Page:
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University of Bahrain- don't touch it
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gulfedout



Joined: 22 Jun 2008
Posts: 10

PostPosted: Sun Jul 03, 2011 1:48 pm    Post subject: University of Bahrain- don't touch it Reply with quote

Since the recent unrest in Bahrain, the national university there has been using it as an excuse to get rid of failing students and to get rid of staff who don't toe the line or want to sign loyalty pledges.

The expatriate contract has more holes in it than swiss cheese. While there is no mention of 'civil unrest' and how the expatriate professor is protected at such times, there is plenty of mention of 'not respecting local customs' which could be interpreted any way they wish. This clause gives them the right not to pay any end of service gratuity or even flight tickets home. There are reports of former BTC staff even being told they owe money to the college because they left during the uprising in March on British Embassy advice. A professor who was caught up in the University riot there returned to the UK as was diagnosed with PTSD. The University refused to accept his NHS sick certificate and held him in breach of contract.

If you really must work for them, tread carefully. Leave any morals or sense of service to your students at the airport. The contract you will sign is not worth the paper it is written on and all the cards are in their hands. Do you really want to go out and work in a country with such instability with the chance to having to leave pennyless or even falling foul of laws such as the 'travel ban' or even arrest on suspicion of being sympathic to anti regime protesters?
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scot47



Joined: 10 Jan 2003
Posts: 12305
Location: Ultima Thule

PostPosted: Sun Jul 03, 2011 3:44 pm    Post subject: Reply with quote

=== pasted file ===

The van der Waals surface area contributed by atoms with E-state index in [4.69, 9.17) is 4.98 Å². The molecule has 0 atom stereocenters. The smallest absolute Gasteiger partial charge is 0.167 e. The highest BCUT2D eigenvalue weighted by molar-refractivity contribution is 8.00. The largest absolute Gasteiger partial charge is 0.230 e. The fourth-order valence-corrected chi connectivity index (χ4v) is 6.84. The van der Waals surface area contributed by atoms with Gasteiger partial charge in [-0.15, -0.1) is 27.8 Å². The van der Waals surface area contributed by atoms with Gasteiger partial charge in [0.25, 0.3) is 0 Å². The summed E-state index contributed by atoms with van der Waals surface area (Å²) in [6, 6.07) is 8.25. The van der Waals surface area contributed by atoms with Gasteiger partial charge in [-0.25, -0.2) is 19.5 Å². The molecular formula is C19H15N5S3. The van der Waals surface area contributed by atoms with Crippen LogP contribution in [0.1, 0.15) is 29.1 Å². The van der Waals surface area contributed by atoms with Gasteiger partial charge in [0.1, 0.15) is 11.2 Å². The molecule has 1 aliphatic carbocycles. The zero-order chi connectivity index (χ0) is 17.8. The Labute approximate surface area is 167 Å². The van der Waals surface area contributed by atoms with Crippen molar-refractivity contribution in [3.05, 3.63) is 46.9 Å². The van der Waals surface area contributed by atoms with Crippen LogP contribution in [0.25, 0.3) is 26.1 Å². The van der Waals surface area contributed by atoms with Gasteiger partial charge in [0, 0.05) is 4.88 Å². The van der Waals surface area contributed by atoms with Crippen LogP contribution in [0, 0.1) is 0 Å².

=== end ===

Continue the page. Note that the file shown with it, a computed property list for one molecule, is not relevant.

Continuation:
Those with any morality at all will avoid Bahrain as a place to work or a place to visit. As vile as was Franco's Spain.
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desertdawg



Joined: 14 Jun 2010
Posts: 137

PostPosted: Wed Jul 06, 2011 6:12 pm    Post subject: Reply with quote

How does one who's worked in KSU (as I have myself) feel able to make such a hypocritical statement?
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Middle East Beast



Joined: 05 Mar 2008
Posts: 836
Location: Up a tree

PostPosted: Wed Jul 06, 2011 8:49 pm    Post subject: Reply with quote

desertdawg wrote:
How does one who's worked in KSU (as I have myself) feel able to make such a hypocritical statement?


No offense, scot47, but I've got to second desertdawg's question...isn't this a "pot/kettle" kind of deal? Wink

MEB Cool
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veiledsentiments



Joined: 20 Feb 2003
Posts: 16066
Location: USA

PostPosted: Thu Jul 07, 2011 2:13 am    Post subject: Reply with quote

I think Scot is referring to the present situation of killing demonstrators and holding trials for doctors and nurses who treated some of those wounded. Thus far the Saudi authorities have been a bit more... subtle? Though they haven't had large groups of anti-government demonstrations. (that we've heard of anyway)

VS
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Middle East Beast



Joined: 05 Mar 2008
Posts: 836
Location: Up a tree

PostPosted: Thu Jul 07, 2011 2:19 am    Post subject: Reply with quote

Yes, VS, but the Saudis sent troops to Bahrain to commit some of those atrocities.


MEB Cool
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veiledsentiments



Joined: 20 Feb 2003
Posts: 16066
Location: USA

PostPosted: Thu Jul 07, 2011 2:44 am    Post subject: Reply with quote

True... an ugly business all around. But I think it was the trial of the doctors and nurses that I found so bizarre and over the top. Let's face it... killing demonstrators is a sadly widespread practice in much of the world.

I just wonder if things would have played out differently if Sheikh Issa were still alive. I must admit that I am not really familiar with current Bahraini politics.

VS
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desertdawg